The Fitbit Sense and similar wearables such as the Apple Watch aren’t intended for medical diagnosis, a distinction that gadget makers are very clear about. Yet smartwatches and fitness bands can now track metrics, such as blood oxygen saturation and body fat estimates, that may have previously required a visit to the doctor or a specialized device. Today’s wearables are much more than just activity trackers, but they’re also not a replacement for medical care, nor are they trying to be. So then what exactly are they?
The data is much more advanced as these devices have matured. But companies are still figuring out the best ways to make sense of that data without overstepping the boundaries of what a non-medical device should do. “There is a distinction between measurements for wellness, which provide general guidance and would encourage you to exercise in a way that’s helpful for you and to eat more healthy foods, and a medical device,” Dr. Paul Friedman, a cardiologist in the Mayo Clinic’s AI in Cardiology Work Group. “And I think the blurring of those is causing some confusion.”
What can tech companies do besides being transparent about their metrics? One possible solution could be clinically supervised chatbots that can answer some questions when a wearer’s doctor might not be available, says Dr. Devin Mann, associate professor of population health and medicine at New York University Langone Health. Mount Sinai’s Dr. Zahi Fayad would like to see more tools for easily sharing data from these devices with doctors, an option that companies like Apple, Fitbit, Oura and Whoop already offer to some degree today.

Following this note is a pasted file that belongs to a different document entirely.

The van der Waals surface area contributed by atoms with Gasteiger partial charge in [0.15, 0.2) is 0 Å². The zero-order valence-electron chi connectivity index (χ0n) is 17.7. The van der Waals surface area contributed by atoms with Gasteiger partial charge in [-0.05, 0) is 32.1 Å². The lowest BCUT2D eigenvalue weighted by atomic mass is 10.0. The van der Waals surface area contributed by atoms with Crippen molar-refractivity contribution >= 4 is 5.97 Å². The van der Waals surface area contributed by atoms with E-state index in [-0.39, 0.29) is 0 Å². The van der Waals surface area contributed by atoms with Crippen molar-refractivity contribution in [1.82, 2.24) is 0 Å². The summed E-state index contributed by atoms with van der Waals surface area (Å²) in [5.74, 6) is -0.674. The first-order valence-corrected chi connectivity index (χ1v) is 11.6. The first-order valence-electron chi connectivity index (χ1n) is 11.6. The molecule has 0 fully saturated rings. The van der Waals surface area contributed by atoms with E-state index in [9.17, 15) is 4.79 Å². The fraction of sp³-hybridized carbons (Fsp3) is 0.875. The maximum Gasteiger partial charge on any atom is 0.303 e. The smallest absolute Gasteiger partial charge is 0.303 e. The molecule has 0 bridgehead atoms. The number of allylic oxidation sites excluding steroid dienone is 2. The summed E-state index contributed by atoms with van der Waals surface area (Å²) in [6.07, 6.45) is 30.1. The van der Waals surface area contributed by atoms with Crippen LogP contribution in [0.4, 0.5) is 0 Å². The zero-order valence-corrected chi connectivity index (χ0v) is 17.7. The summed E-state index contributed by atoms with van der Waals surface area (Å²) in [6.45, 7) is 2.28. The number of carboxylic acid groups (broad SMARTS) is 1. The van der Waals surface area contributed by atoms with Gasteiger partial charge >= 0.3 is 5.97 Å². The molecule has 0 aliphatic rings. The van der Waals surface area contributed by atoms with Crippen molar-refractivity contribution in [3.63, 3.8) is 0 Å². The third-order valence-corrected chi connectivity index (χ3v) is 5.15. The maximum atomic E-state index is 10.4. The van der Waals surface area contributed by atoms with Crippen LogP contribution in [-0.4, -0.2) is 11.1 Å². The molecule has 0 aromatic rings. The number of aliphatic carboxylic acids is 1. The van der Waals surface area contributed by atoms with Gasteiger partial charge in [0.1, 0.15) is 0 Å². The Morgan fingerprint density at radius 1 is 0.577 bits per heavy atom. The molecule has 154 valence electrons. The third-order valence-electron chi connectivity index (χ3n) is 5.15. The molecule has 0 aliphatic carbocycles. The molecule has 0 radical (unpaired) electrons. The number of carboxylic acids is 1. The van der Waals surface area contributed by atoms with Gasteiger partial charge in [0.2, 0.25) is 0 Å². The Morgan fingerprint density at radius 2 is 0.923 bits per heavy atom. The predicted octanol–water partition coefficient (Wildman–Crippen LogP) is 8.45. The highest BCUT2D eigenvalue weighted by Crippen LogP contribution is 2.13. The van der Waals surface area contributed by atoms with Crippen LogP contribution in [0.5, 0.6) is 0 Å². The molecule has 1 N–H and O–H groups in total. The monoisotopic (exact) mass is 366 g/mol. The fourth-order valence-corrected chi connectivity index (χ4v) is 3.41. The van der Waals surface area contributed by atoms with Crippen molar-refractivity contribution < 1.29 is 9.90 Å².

Let’s look at NAFLD – Non Alcoholic Fatty Liver Disease
Family history of diabetes may increase risk for NAFLD was reported by Michael Monostra for Healio.com/endocrinology, 11 January 2022.
People with a parent, sibling or child with diabetes have increased risk for developing nonalcoholic fatty liver disease, or NAFLD, regardless of their own glucose status, according to study findings.
“The first-degree relatives of patients with diabetes share a common genetic background with patients with diabetes, which predisposes them to insulin secretion deficiency and asymptomatic insulin resistance at a young age,” Junping Wen, MD, chief physician of endocrinology at Fujian Provincial Hospital and professor at Fujian Medical University in China, and colleagues wrote. “Nevertheless, few clinical studies have explored the association between NAFLD and first-degree family history of diabetes, and the conclusions have not reached consistency. … Using fatty liver index to identify NAFLD, the present study aimed to investigate the association between first-degree family history of diabetes and NAFLD among the community population, as well as the influence of traditional and metabolic factors, especially glucose metabolic status, on this association.”